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The same general principle applies to the responsibility of a representative or trustee for the acts of their agents, and they are liable for all losses to the estate occasioned through the negligent management by such agent. They are also liable for all wrongs to third persons committed by him while acting within the scope of his employment.

104. To what extent estate bound by representa

tive's contracts.

It is a very well settled doctrine that an executor or administrator may not bind the estate by any contract creating a new liability, which is not founded upon an obligation of the decedent. In making contracts affecting the estate they do not act as agents, but as principals, and they bind nobody but themselves. Therefore, if they sign an obligation, even adding the title of their office, the other party cannot ordinarily hold the estate upon it. The representative alone is liable, and must be sued in his individual capacity.

We use the word “ordinarily” advisedly, for there are cases where, in a court of equity, the act of the representative may give rise to an estate obligation. A good illustration of the distinction is the case of an executor who, by virtue of authority in the will, made a contract for the sale of testator's land. He was unable to convey a good title and the purchaser sued him as executor to recover $400 paid down when the contract was signed, and for $50, the expenses of searching the title. It was decided by the court that as the estate had had the benefit of the $400, the action was properly brought against the executor as such, so far as the recovery of that sum was concerned; but that the estate could not be charged with the fifty dollars for the search.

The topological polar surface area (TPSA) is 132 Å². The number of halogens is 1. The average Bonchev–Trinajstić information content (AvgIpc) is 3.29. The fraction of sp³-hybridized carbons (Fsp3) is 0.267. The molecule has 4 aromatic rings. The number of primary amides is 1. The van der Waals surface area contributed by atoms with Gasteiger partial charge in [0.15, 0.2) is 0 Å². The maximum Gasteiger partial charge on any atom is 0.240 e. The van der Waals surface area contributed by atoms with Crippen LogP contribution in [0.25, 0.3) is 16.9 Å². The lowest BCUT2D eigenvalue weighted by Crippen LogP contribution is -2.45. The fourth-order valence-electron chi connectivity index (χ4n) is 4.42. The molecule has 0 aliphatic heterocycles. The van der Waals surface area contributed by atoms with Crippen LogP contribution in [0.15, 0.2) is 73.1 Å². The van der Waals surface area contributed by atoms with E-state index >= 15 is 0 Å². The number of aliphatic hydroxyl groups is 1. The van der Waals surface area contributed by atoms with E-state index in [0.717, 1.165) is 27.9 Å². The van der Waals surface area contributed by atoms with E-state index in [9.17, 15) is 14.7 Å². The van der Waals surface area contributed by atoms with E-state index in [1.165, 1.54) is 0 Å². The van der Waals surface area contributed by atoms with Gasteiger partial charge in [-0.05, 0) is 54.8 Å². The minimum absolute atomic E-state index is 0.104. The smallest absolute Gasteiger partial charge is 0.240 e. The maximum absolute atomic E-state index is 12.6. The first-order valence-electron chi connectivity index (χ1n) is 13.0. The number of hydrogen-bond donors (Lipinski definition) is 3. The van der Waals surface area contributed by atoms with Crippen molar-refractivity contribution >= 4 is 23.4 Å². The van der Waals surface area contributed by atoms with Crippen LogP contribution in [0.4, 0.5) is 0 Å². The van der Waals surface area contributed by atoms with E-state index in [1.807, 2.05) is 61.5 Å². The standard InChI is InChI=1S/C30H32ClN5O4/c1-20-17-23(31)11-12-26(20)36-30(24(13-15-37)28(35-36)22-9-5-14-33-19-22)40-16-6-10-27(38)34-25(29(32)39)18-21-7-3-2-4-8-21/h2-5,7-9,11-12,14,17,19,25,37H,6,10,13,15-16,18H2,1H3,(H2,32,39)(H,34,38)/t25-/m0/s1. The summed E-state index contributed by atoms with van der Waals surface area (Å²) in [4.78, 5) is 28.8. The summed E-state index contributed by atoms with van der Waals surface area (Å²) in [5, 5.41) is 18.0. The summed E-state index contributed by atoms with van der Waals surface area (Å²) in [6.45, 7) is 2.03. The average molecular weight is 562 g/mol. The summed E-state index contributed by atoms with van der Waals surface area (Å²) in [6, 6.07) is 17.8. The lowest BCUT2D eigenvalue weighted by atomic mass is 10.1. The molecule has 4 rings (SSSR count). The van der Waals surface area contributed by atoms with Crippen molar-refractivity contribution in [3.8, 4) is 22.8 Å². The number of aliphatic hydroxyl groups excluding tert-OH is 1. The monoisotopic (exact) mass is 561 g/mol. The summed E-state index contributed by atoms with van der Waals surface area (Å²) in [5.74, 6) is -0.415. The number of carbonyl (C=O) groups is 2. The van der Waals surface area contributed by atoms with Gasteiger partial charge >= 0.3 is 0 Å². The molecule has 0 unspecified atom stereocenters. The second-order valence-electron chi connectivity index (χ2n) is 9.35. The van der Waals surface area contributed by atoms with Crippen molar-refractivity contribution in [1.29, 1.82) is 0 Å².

Upon the same principles stated above, an executor has no power to waive the statute of limitations, nor to revive a claim already barred.

It must not be supposed, from what has been said, than an executor who has made a contract has no recourse against the estate for whose benefit he considered he was making it. If, upon the representative's accounting, it be shown that the contract was properly or necessarily made, and the amount paid by him pursuant thereto was just and reasonable, it will be allowed to him, and the transaction approved. Nevertheless, the representative acts largely at his own risk and must take the chance of having his conduct approved by the court.

105. Same; borrowing money.

Before a representative negotiates a loan, he should make sure either that the will authorizes it or that the borrowing of money is demanded by paramount necessity, i. e., that it is for the positive benefit of the estate, or those interested in it. He certainly will not be allowed for interest paid upon a loan raised for any improper purpose, as, for example, money to be used in continuing the testator's business, which he is not authorized to conduct, or for margin to protect a speculative stock account, or for advances to beneficiaries on account of legacies before they are due.

106. Same; expenses of administration.